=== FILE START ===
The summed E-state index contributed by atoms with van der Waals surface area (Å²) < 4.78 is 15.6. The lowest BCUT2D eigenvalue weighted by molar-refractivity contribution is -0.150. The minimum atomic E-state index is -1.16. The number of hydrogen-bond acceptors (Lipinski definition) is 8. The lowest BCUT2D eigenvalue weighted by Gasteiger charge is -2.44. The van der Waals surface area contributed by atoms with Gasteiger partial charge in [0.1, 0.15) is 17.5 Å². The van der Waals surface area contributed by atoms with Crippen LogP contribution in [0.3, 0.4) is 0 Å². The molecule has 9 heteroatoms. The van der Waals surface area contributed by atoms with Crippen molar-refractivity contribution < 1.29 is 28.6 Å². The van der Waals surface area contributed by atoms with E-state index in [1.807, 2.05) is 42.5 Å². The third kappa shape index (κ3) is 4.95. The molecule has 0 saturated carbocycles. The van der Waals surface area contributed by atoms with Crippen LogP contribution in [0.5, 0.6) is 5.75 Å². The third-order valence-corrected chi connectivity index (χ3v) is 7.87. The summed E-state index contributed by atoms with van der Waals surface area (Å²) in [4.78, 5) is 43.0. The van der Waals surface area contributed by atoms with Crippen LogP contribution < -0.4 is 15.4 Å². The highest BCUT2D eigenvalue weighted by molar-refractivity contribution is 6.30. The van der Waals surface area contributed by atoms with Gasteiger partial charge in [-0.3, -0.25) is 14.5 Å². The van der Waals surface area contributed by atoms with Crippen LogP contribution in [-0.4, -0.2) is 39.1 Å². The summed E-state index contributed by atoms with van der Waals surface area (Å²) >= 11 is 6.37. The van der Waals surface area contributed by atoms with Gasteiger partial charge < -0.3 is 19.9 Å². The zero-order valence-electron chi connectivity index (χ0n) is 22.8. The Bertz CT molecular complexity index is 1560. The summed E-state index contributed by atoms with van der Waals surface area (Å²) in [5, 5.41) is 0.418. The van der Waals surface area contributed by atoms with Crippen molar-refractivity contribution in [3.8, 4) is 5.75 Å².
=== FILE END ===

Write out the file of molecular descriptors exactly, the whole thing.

The summed E-state index contributed by atoms with van der Waals surface area (Å²) < 4.78 is 15.6. The lowest BCUT2D eigenvalue weighted by molar-refractivity contribution is -0.150. The minimum atomic E-state index is -1.16. The number of hydrogen-bond acceptors (Lipinski definition) is 8. The lowest BCUT2D eigenvalue weighted by Gasteiger charge is -2.44. The van der Waals surface area contributed by atoms with Gasteiger partial charge in [0.1, 0.15) is 17.5 Å². The van der Waals surface area contributed by atoms with Crippen LogP contribution in [0.3, 0.4) is 0 Å². The molecule has 9 heteroatoms. The van der Waals surface area contributed by atoms with Crippen molar-refractivity contribution < 1.29 is 28.6 Å². The van der Waals surface area contributed by atoms with E-state index in [1.807, 2.05) is 42.5 Å². The third kappa shape index (κ3) is 4.95. The molecule has 0 saturated carbocycles. The van der Waals surface area contributed by atoms with Crippen LogP contribution in [0.5, 0.6) is 5.75 Å². The third-order valence-corrected chi connectivity index (χ3v) is 7.87. The summed E-state index contributed by atoms with van der Waals surface area (Å²) in [4.78, 5) is 43.0. The van der Waals surface area contributed by atoms with Crippen LogP contribution < -0.4 is 15.4 Å². The highest BCUT2D eigenvalue weighted by molar-refractivity contribution is 6.30. The van der Waals surface area contributed by atoms with Gasteiger partial charge in [-0.3, -0.25) is 14.5 Å². The van der Waals surface area contributed by atoms with Crippen LogP contribution in [-0.4, -0.2) is 39.1 Å². The summed E-state index contributed by atoms with van der Waals surface area (Å²) >= 11 is 6.37. The van der Waals surface area contributed by atoms with Gasteiger partial charge < -0.3 is 19.9 Å². The zero-order valence-electron chi connectivity index (χ0n) is 22.8. The Bertz CT molecular complexity index is 1560. The summed E-state index contributed by atoms with van der Waals surface area (Å²) in [5, 5.41) is 0.418. The van der Waals surface area contributed by atoms with Crippen molar-refractivity contribution in [3.8, 4) is 5.75 Å².